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Abraham The Jew's Biography

Abraham The Jew (ca. 1362-ca. 1460)

Little biographical information exists concerning this German Jew, who was an alchemist, magician, and philosopher, ca. 1400. What is known is mostly derived from a manuscript in the Archives of the Bibliotheque de l'Arsenal, Paris, an institution rich in occult documents. Written entirely in French, the manuscript purports to be translated from the Hebrew, and the handwriting style indicates that the scribe lived at the beginning of the eighteenth century or possibly somewhat earlier. A distinct illiteracy characterizes the French script, with the punctuation being either inaccurate or conspicuously absent.

Abraham was probably a native of Mayence, and appears to have been born in 1362. His father, Simon, was something of a seer and magician, and the boy took up his occult studies initially under parental guidance, then later under another teacher, Moses, whom Abraham describes as "indeed a good man, but entirely ignorant of The True Mystery, and of The Veritable Magic."

Abraham thereafter decided to continue his education by traveling. With his friend Samuel, a Bohemian by birth, he wandered through Austria and Hungary into Greece, and next into Constantinople (now Istanbul), where he remained two years. Abraham then traveled to Arabia, in those days a renowned center of mystic learning, and afterward to Palestine and Egypt.

In Egypt he became acquainted with Abra-Melin, a famous Egyptian philosopher, who entrusted certain documents to him and confided to him a number of invaluable secrets. Abraham then left Egypt for Europe, where he settled eventually at Wurzburg in Germany, became deeply involved in research on alchemy. He married a woman who appears to have been his cousin, and had three daughters and two sons, the elder named Joseph and the younger, Lamech.

He instructed both sons in occult affairs, while on each of his three daughters, he settled a dowry of 100,000 golden florins. This considerable sum, together with other vast wealth, Abraham claimed to have earned by traveling as an alchemist. He was well known and was summoned to perform acts of magic before many rich and influential people, notably Emperor Sigismund of Germany, the bishop of Wurzburg, King Henry VI of England, the duke of Bavaria, and Pope John XXII. No details exist about the rest of Abraham's career, and the date of his death is uncertain, but it is commonly supposed to have occurred about 1460.

The previously mentioned manuscript which yielded this biographical information is entitled The Book of the Sacred Magic of Abra-Melin, as delivered by Abraham the Jew unto his son Lamech. This title is rather misleading and not strictly accurate, for Abra-Melin had absolutely no hand in the opening part of the work, which consists of an account of Abraham's own youth and early travels in search of wisdom, along with advice to the young man aspiring to become skilled in occult arts. The second part, on the other hand, is either based on the documents that Abra-Melin handed to Abraham or on the confidences the Egyptian sage disclosed to Abraham. This part of the manuscript deals with the first principles of magic in general, and includes such chapters as "How Many, and what are the Classes of Veritable Magic? What we Ought to Take into Consideration before the Undertaking of the Operation, Concerning the Convocation of the Spirits," and "In what Manner we ought to Carry out the Operations."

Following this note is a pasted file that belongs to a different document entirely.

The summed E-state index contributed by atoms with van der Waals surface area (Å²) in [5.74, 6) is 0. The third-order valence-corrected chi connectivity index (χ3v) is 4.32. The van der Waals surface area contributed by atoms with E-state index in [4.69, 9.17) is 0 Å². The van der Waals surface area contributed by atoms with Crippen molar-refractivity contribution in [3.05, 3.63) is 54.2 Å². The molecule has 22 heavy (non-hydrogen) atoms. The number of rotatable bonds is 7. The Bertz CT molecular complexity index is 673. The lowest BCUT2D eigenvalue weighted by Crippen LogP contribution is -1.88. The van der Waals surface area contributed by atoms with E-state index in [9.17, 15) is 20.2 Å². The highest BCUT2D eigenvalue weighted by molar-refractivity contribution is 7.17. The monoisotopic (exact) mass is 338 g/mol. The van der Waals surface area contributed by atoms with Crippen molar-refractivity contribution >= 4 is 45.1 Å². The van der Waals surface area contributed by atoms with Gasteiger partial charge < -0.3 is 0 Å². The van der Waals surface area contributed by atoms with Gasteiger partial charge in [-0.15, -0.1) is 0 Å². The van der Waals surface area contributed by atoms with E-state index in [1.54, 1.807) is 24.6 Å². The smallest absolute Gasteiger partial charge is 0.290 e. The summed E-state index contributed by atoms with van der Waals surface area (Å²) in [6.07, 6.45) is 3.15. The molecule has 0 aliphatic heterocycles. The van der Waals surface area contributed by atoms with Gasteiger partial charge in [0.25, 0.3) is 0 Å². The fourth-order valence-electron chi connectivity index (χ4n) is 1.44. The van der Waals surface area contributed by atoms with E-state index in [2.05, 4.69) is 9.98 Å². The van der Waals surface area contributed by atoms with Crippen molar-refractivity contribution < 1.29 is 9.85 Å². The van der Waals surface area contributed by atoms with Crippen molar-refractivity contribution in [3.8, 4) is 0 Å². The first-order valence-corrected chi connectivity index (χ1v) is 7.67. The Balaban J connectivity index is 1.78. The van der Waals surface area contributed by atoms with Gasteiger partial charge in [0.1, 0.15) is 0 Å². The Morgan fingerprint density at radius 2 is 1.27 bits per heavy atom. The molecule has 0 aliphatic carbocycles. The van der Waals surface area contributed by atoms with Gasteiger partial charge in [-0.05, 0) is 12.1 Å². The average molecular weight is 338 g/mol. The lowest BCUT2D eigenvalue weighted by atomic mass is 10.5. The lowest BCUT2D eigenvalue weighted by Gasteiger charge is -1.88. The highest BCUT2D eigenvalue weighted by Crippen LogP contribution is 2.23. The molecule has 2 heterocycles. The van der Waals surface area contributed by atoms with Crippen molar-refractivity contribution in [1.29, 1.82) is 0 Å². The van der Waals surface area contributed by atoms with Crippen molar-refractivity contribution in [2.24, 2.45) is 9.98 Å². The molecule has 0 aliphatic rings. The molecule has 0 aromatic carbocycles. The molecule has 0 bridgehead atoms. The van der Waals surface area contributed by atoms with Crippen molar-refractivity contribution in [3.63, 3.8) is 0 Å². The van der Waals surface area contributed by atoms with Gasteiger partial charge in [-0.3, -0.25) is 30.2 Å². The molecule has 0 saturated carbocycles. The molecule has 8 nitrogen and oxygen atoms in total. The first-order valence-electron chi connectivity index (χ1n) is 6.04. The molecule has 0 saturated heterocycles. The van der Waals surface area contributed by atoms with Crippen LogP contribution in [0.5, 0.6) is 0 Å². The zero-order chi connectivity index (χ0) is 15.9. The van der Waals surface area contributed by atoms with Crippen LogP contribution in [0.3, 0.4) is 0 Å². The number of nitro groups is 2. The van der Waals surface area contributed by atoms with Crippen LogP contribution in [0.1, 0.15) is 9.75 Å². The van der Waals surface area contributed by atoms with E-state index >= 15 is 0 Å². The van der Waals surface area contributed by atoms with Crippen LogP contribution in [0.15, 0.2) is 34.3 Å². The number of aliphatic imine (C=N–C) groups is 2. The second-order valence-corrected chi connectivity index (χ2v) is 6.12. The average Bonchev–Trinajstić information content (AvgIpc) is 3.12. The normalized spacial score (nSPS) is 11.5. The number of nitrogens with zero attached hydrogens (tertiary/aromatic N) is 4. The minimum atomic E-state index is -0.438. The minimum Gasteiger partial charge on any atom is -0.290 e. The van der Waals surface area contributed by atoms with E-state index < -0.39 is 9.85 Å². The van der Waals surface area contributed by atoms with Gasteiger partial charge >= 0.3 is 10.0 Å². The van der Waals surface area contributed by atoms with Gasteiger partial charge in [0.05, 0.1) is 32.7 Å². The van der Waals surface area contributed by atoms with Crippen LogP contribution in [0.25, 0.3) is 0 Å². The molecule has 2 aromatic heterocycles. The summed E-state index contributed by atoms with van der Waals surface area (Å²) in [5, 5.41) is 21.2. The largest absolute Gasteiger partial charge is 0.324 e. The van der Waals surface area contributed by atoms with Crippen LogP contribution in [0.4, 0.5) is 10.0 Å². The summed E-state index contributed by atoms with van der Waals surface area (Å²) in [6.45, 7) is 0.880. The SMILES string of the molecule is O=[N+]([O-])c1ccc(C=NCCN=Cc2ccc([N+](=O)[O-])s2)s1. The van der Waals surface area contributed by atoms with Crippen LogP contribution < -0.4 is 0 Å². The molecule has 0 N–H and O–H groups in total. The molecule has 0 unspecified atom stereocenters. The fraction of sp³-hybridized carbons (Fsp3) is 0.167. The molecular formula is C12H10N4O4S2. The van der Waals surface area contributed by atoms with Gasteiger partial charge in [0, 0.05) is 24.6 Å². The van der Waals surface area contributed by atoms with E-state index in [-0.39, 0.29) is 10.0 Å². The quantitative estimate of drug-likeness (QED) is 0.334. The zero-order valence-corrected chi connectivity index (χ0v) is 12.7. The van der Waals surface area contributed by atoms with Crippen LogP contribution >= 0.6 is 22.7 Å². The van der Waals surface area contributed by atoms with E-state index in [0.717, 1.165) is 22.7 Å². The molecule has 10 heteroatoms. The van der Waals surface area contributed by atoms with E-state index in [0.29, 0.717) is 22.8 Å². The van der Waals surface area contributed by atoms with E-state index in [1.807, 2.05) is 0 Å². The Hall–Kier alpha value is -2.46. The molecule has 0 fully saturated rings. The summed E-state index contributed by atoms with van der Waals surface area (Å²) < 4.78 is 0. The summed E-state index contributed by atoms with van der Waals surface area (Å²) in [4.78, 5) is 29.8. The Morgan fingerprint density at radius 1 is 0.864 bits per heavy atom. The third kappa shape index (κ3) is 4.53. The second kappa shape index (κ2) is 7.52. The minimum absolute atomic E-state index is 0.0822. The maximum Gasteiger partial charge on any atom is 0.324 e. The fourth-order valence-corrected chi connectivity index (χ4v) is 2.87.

The third and last part of the document is mostly derived straight from Abra-Melin, and the author, ignoring theoretical matter as far as possible, gives information about the actual practice of magic. In the first place he tells how "To procure divers Visions, How one may retain the Familiar Spirits, bound or free, in whatsoever form," and how "To excite Tempests." In other chapters he discusses raising the dead, transforming oneself into "divers shapes and forms," flying in the air, demolishing buildings, discovering thefts, and walking underwater. The author writes about the thaumaturgic healing of leprosy, dropsy, paralysis, and various common ailments such as fever and seasickness. He also offers advice on "How to be beloved by a Woman" and how to command the favor of popes, emperors, and other influential people. He addresses the question of summoning visions in "How to cause Armed Men to Appear," and he tells how to evoke "Comedies, Operas, and all kinds of Music and Dances." Many of these feats are achieved by employing Kabalistic squares of letters. The manuscript details many different signs of this sort.

Abraham's personality and temperament as revealed in this work indicate a man heaping scorn on most other magicians and speaking with great derision of nearly all mystical writings other than his own and those of his hero, Abra-Melin. Abraham fiercely criticizes all those who recant the religion in which they were raised and contends that no one guilty of this will ever attain skill in magic. Nevertheless, throughout the manuscripts, Abraham manifests little selfishness and seems to have worked toward success in his craft with a view to using it for the benefit of mankind in general. His writings also reflect a firm belief in a higher self existing in every man, and a keen desire to develop it.